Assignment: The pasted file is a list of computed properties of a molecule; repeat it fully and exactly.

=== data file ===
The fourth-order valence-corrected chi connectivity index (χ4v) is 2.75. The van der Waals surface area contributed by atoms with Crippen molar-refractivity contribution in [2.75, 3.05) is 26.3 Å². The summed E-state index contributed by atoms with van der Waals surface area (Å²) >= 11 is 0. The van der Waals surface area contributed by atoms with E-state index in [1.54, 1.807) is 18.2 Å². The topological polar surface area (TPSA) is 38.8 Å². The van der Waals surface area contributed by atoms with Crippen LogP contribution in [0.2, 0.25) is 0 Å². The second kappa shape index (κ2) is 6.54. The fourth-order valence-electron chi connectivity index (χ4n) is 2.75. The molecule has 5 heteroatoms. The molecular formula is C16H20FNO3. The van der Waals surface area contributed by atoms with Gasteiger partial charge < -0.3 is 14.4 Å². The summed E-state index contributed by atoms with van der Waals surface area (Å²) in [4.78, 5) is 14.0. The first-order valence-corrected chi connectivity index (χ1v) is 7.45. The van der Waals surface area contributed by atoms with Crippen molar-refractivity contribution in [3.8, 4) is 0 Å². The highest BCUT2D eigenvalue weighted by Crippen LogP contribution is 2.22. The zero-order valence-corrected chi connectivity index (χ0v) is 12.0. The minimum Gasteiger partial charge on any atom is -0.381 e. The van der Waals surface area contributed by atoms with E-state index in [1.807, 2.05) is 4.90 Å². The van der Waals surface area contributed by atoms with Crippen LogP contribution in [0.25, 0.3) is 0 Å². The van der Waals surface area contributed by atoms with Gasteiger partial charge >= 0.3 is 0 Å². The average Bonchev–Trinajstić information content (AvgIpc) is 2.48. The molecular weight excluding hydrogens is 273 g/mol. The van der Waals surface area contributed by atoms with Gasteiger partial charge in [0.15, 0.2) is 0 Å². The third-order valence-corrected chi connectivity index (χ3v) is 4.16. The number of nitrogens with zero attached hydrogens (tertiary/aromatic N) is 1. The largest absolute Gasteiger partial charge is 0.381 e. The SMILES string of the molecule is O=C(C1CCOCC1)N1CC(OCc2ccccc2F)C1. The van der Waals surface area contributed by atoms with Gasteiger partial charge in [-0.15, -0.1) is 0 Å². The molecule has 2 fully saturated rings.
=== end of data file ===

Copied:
The fourth-order valence-corrected chi connectivity index (χ4v) is 2.75. The van der Waals surface area contributed by atoms with Crippen molar-refractivity contribution in [2.75, 3.05) is 26.3 Å². The summed E-state index contributed by atoms with van der Waals surface area (Å²) >= 11 is 0. The van der Waals surface area contributed by atoms with E-state index in [1.54, 1.807) is 18.2 Å². The topological polar surface area (TPSA) is 38.8 Å². The van der Waals surface area contributed by atoms with Crippen LogP contribution in [0.2, 0.25) is 0 Å². The second kappa shape index (κ2) is 6.54. The fourth-order valence-electron chi connectivity index (χ4n) is 2.75. The molecule has 5 heteroatoms. The molecular formula is C16H20FNO3. The van der Waals surface area contributed by atoms with Gasteiger partial charge < -0.3 is 14.4 Å². The summed E-state index contributed by atoms with van der Waals surface area (Å²) in [4.78, 5) is 14.0. The first-order valence-corrected chi connectivity index (χ1v) is 7.45. The van der Waals surface area contributed by atoms with Crippen molar-refractivity contribution in [3.8, 4) is 0 Å². The highest BCUT2D eigenvalue weighted by Crippen LogP contribution is 2.22. The zero-order valence-corrected chi connectivity index (χ0v) is 12.0. The minimum Gasteiger partial charge on any atom is -0.381 e. The van der Waals surface area contributed by atoms with E-state index in [1.807, 2.05) is 4.90 Å². The van der Waals surface area contributed by atoms with Crippen LogP contribution in [0.25, 0.3) is 0 Å². The van der Waals surface area contributed by atoms with Gasteiger partial charge >= 0.3 is 0 Å². The average Bonchev–Trinajstić information content (AvgIpc) is 2.48. The molecular weight excluding hydrogens is 273 g/mol. The van der Waals surface area contributed by atoms with Gasteiger partial charge in [0.15, 0.2) is 0 Å². The third-order valence-corrected chi connectivity index (χ3v) is 4.16. The number of nitrogens with zero attached hydrogens (tertiary/aromatic N) is 1. The largest absolute Gasteiger partial charge is 0.381 e. The SMILES string of the molecule is O=C(C1CCOCC1)N1CC(OCc2ccccc2F)C1. The van der Waals surface area contributed by atoms with Gasteiger partial charge in [-0.15, -0.1) is 0 Å². The molecule has 2 fully saturated rings.